The Applicants were a Congolese family who sought asylum in Ireland in April 2007. EC and BBN were husband and wife, NOC, their son. The claimed refugee status in Ireland on the grounds of political persecution in the Congo. BBN had fled to Belgium in 2005 and claimed asylum there, only to withdraw her claim when she believed it was safe to return to the DRC. Finding herself and her family the target of renewed persecution, the family fled again, this time to Ireland. When her claim was heard by the Refugee Applications Commissioner, BBN asked that a copy of her Belgian file be obtained. This request was refused on the grounds that under the Dublin Regulation such information could only be obtained for the purposes of establishing which Member State was responsible for the examination of the Application. A negative recommendation was made by the Commissioner in her case and in that of her husband and son, whose claims were heard together. Both EC and BBN obtained the leave of the High Court to challenge these recommendations on a variety of grounds. In BBN’s case, these grounds included the failure of the Commissioner to obtain a copy of her Belgian file based on a flawed understanding of Article 21 of the Dublin Regulation.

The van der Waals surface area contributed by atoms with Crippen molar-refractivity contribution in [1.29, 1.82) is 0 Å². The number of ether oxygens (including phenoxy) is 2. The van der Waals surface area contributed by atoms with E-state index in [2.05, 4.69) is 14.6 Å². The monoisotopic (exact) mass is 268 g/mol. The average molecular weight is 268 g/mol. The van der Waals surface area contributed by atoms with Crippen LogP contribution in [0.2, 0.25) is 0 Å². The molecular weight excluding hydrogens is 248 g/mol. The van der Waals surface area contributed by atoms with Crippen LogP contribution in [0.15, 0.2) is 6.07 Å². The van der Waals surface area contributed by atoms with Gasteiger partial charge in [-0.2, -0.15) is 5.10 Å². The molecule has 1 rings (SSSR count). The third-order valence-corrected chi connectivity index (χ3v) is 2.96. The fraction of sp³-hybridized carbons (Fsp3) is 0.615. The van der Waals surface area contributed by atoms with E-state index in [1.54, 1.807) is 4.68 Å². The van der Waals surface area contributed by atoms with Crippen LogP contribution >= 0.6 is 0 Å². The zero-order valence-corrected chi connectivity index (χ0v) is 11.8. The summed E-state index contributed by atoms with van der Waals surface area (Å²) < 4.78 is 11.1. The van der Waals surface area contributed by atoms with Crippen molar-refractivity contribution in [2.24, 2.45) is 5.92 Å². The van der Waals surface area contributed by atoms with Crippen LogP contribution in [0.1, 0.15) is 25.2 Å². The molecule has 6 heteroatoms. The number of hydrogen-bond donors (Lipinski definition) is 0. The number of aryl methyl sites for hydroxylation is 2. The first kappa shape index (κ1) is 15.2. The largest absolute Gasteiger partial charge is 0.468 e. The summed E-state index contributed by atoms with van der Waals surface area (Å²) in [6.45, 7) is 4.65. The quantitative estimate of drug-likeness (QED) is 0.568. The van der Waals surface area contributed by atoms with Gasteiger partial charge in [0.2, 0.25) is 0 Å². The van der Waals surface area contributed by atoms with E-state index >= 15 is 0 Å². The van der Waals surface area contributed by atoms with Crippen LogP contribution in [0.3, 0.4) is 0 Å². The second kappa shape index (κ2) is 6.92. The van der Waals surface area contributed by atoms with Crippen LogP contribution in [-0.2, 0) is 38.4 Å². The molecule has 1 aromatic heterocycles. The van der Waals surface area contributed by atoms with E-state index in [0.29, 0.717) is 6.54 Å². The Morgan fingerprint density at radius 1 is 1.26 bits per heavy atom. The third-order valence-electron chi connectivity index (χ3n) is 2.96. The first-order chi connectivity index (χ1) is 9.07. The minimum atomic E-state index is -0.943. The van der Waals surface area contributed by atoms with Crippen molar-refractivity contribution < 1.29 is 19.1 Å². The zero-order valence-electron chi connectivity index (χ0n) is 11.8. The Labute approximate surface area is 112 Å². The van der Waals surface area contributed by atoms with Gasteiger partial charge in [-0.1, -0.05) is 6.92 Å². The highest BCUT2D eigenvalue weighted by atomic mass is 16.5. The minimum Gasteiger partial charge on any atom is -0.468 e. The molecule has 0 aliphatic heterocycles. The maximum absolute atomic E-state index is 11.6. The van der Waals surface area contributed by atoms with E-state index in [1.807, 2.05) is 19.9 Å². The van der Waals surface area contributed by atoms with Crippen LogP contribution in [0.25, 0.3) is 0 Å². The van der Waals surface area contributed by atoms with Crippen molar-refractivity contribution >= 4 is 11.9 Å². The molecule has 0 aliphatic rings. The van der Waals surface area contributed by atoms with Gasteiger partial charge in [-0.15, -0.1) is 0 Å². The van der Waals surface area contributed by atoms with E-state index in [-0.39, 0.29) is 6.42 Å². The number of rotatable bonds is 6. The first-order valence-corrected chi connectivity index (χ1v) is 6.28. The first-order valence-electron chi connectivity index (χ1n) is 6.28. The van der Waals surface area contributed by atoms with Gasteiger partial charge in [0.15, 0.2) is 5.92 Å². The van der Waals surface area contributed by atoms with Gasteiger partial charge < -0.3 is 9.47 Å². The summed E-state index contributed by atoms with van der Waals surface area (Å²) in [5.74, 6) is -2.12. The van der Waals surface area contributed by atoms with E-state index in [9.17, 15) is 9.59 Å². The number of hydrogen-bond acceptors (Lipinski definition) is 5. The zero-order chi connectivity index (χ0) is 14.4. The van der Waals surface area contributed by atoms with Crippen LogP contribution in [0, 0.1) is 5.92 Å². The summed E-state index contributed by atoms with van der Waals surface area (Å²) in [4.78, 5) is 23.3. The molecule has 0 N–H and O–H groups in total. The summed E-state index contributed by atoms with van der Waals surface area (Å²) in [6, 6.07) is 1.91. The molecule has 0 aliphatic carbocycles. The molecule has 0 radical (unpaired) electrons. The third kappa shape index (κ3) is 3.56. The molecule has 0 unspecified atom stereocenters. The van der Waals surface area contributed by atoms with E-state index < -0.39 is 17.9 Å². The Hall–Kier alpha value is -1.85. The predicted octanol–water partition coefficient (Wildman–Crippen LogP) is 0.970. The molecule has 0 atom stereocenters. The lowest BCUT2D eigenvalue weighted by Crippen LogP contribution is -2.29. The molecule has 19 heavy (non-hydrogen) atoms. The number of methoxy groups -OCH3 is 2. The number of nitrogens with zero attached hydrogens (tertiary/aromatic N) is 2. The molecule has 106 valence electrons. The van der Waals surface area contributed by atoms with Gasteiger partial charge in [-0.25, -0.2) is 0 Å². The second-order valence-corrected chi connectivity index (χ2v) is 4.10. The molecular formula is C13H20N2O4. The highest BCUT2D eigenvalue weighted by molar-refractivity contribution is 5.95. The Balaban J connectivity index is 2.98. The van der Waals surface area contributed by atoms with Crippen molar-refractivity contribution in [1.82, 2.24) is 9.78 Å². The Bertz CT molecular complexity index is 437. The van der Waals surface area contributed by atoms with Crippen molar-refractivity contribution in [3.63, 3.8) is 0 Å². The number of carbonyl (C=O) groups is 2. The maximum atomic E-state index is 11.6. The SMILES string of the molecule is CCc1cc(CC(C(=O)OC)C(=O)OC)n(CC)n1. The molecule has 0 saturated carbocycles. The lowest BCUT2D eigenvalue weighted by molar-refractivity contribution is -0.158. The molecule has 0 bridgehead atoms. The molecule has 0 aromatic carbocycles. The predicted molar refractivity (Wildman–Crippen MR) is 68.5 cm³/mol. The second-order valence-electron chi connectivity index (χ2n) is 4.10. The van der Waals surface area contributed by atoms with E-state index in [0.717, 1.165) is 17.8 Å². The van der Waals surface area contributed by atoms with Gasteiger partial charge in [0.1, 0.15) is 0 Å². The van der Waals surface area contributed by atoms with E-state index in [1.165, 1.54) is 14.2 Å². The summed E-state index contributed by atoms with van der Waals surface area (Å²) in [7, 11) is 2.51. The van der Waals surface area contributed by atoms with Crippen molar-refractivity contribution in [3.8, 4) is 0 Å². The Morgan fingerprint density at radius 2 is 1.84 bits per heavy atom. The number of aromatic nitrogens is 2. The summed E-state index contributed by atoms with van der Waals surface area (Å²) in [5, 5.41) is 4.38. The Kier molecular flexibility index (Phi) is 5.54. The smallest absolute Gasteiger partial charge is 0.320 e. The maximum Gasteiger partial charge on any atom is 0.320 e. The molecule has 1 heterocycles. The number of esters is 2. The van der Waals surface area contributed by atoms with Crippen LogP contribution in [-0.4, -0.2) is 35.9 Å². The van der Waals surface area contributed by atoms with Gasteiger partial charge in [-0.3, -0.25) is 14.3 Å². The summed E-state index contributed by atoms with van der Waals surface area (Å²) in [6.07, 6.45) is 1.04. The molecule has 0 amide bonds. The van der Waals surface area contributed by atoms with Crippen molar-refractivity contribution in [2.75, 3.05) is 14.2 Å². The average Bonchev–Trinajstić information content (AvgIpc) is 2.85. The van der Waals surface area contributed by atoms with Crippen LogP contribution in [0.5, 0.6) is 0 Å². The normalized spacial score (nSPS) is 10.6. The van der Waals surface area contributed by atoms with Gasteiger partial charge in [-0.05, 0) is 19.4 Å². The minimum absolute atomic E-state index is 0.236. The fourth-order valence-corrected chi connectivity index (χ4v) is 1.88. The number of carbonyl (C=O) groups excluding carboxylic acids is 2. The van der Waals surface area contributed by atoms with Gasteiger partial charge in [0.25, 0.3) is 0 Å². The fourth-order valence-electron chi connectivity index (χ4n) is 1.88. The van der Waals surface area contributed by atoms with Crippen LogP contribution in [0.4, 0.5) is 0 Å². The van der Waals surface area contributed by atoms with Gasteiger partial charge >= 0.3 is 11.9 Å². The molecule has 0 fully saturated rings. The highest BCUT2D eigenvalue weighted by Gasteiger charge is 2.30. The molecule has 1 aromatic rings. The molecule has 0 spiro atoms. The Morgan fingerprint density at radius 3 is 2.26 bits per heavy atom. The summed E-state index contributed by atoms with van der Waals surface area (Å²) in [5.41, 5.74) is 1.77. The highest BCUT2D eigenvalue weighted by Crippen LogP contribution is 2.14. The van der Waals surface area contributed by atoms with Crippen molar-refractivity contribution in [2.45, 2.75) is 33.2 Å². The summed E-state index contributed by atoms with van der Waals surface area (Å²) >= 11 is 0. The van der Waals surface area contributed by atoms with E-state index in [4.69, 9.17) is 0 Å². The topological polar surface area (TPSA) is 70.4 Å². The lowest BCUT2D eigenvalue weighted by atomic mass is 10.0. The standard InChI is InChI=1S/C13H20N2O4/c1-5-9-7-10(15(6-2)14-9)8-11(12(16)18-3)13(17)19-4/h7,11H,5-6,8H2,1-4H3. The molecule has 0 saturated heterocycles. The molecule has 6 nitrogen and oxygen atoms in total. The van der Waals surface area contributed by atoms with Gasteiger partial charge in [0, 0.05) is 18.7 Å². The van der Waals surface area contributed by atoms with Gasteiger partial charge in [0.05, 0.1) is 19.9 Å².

The High Court quashed the Commissioner’s recommendation in BBN’s case because the Commissioner had failed to consider the evidence she had given which predated her flight to Belgium and on the grounds that he had adopted an erroneous interpretation of Article 21 of the Dublin Regulation. The Court noted that this provision entitled but did not require the Commissioner to request access to BBN’s Belgian file from the Belgian government. Her husband’s claim was not successful because the matters he complained of could, in the judgment of the Court, be adequately addressed upon appeal to the Refugee Appeals Tribunal.